Over the past two centuries of plentiful high quality energy very large investments have been made in physical and social infrastructure which may be either invalidated completely, or otherwise greatly diminished in value by a move away from economic growth. The financial system which underpins the functioning of modern economies is one of these, as at its very core is the assumption of exponential growth. The majority of what is counted as financial wealth is actually constituted of claims upon future economic growth, and without such growth such wealth would be shown to be illusory and evaporate. The value of any private corporation is predominantly dependent upon its future profit flows, and the growth of those flows relative to the current period. The higher the rate of growth the higher the company value, hence the lower “price to earnings ratio” (the ratio of the value of a listed company to its current earnings) of low growth companies such as utilities to high growth companies such as new high technology start-ups. Without continued economic growth the ability of a company to grow earnings would be severely constrained, and the realization of this would lead share prices to fall to reflect this new reality. The charging of interest on loans is also dependent upon economic growth as increased economic activity is required to produce the incremental cash flows required to pay back the interest26. The dislocation of the as currently constituted financial system from a cessation of economic growth would be severe, and the effects of such a dislocation would greatly impinge upon society’s ability to both function and make required investments in sustainable alternatives. The very direct effects of financial dislocation upon the real economy were shown during the 2008/2009 financial crisis when global supply chains were temporarily impacted by reductions in international trade finance, resulting in some companies not being able to fund international trade shipments27. From a systems perspective the present financial system can be seen as a positive feedback loop, which when functioning well drives continued growth and when functioning badly enhances systemic collapse. “Reinforcing feedback loops are self-enhancing, leading to exponential growth or to runaway collapse over time. They are found whenever a stock has the capacity to reinforce itself.28” Capital is just such a self-enhancing stock, for example through the payment of interest which can then be reinvested to earn more interest.
The financial system has many of the largest and most powerful corporations in the world within it, all heavily motivated to support the ongoing economic growth which underpins their continued success. The fossil fuel industry, which is dependent upon continued hydro-carbon driven growth also has many of the largest corporations among its ranks. An example is Exxon Mobil, which has annual revenues greater than the GDP of the majority of countries in the world29. The ability of such huge corporations to function effectively is dependent upon the transportation and communication systems made possible by fossil fuel energy. With their free speech rights, power over media organizations through advertizing spend decisions, the ability to directly fund political organizations in many countries (with little or no limits in the United States after Citizens United Supreme Court ruling30), and hire lobbyists, such corporations provide very significant opposition to any movement to reduce growth and/or dependence on fossil fuels. Authors such as Oreskes & Conway31, and Hoggan & Littlemore32 have documented many of the activities used to forestall actions which may be in the public good, but would negatively affect corporate profits and freedom of action. These utilize many of the advanced socio-psychological techniques developed in the early twentieth century by such figures as Edward Bernays33 to create the consumer culture required to drive the increasing levels of demand needed in an age of ever increasing material production facilitated by fossil fuel energy, and to “manufacture consent”33 as a method of social control.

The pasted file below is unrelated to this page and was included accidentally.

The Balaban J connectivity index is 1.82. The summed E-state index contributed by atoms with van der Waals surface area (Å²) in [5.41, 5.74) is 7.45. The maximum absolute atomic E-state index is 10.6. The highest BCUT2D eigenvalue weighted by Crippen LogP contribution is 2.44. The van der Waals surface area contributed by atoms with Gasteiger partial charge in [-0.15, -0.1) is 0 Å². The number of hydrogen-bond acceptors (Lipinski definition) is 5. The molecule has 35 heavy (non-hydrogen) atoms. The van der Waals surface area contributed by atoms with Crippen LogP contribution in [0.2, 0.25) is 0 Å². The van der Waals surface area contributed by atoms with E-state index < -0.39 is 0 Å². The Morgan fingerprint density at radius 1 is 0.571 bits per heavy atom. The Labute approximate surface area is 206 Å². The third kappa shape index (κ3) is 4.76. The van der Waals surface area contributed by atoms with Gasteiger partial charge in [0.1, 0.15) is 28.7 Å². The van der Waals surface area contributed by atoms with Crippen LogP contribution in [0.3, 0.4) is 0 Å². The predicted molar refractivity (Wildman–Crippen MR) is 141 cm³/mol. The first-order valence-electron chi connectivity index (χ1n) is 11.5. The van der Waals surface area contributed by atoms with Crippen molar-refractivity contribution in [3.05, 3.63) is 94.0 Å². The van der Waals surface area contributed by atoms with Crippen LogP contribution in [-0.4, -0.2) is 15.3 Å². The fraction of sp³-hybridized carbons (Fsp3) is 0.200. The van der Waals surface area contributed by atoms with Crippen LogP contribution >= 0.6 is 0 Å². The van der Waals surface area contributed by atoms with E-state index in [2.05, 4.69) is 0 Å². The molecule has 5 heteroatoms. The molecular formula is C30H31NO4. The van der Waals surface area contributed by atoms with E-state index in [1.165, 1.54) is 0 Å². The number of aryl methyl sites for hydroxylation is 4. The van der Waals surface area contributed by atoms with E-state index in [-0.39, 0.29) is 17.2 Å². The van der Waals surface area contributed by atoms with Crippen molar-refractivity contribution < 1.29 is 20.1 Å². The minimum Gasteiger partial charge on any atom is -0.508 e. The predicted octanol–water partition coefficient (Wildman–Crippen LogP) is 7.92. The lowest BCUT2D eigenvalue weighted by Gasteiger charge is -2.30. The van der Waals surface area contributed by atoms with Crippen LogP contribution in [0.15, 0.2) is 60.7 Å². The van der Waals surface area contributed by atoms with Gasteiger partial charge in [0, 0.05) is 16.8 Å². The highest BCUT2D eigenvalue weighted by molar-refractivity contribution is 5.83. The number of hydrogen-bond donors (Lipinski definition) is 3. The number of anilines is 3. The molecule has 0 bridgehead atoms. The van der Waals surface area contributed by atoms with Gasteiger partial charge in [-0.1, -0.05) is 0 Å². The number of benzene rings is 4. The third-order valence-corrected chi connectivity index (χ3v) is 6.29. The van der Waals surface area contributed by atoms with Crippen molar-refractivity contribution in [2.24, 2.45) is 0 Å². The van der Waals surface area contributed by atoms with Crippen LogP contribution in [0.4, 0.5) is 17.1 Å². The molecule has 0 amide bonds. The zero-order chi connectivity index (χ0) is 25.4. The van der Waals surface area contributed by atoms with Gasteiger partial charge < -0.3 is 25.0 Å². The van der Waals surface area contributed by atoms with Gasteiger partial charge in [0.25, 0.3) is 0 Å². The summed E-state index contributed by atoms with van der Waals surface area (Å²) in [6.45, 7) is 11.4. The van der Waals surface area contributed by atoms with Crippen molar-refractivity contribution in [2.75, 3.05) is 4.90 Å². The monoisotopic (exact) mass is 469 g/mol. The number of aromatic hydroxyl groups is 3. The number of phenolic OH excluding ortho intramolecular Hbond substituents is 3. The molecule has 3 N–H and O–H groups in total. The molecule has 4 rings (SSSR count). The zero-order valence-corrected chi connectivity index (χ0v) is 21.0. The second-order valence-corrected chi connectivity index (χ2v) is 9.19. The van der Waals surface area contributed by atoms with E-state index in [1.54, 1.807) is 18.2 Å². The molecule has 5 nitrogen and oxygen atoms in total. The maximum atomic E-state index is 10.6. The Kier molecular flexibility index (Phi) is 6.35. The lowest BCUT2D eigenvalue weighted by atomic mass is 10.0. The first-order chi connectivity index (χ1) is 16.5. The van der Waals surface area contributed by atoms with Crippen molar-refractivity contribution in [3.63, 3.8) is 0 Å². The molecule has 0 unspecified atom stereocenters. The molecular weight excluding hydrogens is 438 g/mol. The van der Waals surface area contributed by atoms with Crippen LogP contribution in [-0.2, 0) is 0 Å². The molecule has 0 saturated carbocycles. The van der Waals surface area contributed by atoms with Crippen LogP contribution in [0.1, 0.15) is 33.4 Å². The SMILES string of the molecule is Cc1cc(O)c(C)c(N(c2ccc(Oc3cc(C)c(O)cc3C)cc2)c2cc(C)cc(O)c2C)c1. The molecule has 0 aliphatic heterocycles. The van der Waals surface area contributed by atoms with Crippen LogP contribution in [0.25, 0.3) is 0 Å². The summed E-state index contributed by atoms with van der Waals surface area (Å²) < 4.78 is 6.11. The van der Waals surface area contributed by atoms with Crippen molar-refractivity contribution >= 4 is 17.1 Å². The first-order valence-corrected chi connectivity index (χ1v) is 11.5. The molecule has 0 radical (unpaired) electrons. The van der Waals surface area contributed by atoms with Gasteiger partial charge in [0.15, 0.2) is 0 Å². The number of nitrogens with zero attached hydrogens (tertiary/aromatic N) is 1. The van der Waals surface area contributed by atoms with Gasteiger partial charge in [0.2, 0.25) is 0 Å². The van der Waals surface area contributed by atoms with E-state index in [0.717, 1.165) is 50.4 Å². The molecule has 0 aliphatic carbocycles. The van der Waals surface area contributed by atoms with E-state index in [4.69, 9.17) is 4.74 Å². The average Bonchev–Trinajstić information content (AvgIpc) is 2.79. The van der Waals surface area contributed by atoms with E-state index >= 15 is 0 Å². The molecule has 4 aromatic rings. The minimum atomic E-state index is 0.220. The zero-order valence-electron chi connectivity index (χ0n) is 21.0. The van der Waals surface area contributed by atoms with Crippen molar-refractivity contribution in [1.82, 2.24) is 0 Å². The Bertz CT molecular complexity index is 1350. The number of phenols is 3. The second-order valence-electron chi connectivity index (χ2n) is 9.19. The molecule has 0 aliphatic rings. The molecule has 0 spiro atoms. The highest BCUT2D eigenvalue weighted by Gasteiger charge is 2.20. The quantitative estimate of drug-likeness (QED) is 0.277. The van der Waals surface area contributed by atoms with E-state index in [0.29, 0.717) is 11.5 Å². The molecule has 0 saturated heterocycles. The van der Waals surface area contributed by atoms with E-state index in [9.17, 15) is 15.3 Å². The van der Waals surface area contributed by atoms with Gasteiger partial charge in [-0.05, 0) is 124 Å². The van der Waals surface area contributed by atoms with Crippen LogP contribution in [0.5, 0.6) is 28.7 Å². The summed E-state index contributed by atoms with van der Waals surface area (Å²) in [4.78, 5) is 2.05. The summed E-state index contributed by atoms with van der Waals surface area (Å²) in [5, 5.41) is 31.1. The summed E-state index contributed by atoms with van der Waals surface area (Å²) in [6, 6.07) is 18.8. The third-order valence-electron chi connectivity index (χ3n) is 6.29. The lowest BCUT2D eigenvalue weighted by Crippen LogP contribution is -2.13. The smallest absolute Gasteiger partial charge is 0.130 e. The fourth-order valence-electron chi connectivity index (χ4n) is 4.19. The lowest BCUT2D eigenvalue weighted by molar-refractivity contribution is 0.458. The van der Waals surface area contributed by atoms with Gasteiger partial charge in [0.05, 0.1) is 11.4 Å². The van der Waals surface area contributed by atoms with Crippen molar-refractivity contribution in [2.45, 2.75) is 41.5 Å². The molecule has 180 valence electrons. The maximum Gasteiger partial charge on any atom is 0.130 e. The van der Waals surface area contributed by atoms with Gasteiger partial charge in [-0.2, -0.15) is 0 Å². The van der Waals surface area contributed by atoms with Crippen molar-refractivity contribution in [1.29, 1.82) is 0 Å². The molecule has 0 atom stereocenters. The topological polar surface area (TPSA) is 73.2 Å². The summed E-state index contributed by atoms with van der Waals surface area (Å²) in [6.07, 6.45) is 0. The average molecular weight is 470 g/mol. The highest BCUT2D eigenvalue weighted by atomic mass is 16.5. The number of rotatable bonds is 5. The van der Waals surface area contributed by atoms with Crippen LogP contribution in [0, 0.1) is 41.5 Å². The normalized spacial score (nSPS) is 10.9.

National security strategy, and the ability of a country to affect the policies of other countries for its benefit relies greatly upon relative economic size, with respect to both hard power (i.e. military threats and actual interventions) and soft power (diplomatic, economic sanctions and incentives etc.). The ability to field a significant military presence is dependent upon the ability to generate a large economic surplus which can be utilized to support such non-productive resources, and the respective power positions of countries tend to correlate to relative economic growth over time, as noted by Kennedy34. The ability to project military power is also highly dependent upon liquid fossil-based fuels for the transport and on-going operation of personnel and military equipment. With the post-WW2 proliferation of nuclear weapons limiting the viability of direct military intervention, and the recent recreation of a multi-polar world (i.e. USA, China, and a resurgent Russia), the soft levers of power have come more to the fore35. Thus, both the military and political elites will be heavily committed to continued economic growth, and will see unilateral de-growth as unilateral disarmament and an acceptance of less power relative to, and less ability to protect national interests against, other countries. The centrality of economic power to national security has been expressed publicly by Leslie Gelb35, President of the Council for Foreign Relations which is a highly influential body in the area of national security planning and foreign affairs. The importance of continued access to fossil fuel resources has also been covered by both the influential Project for a New American Century (P.N.A.C.) 36, and the well-connected Brzezinski37.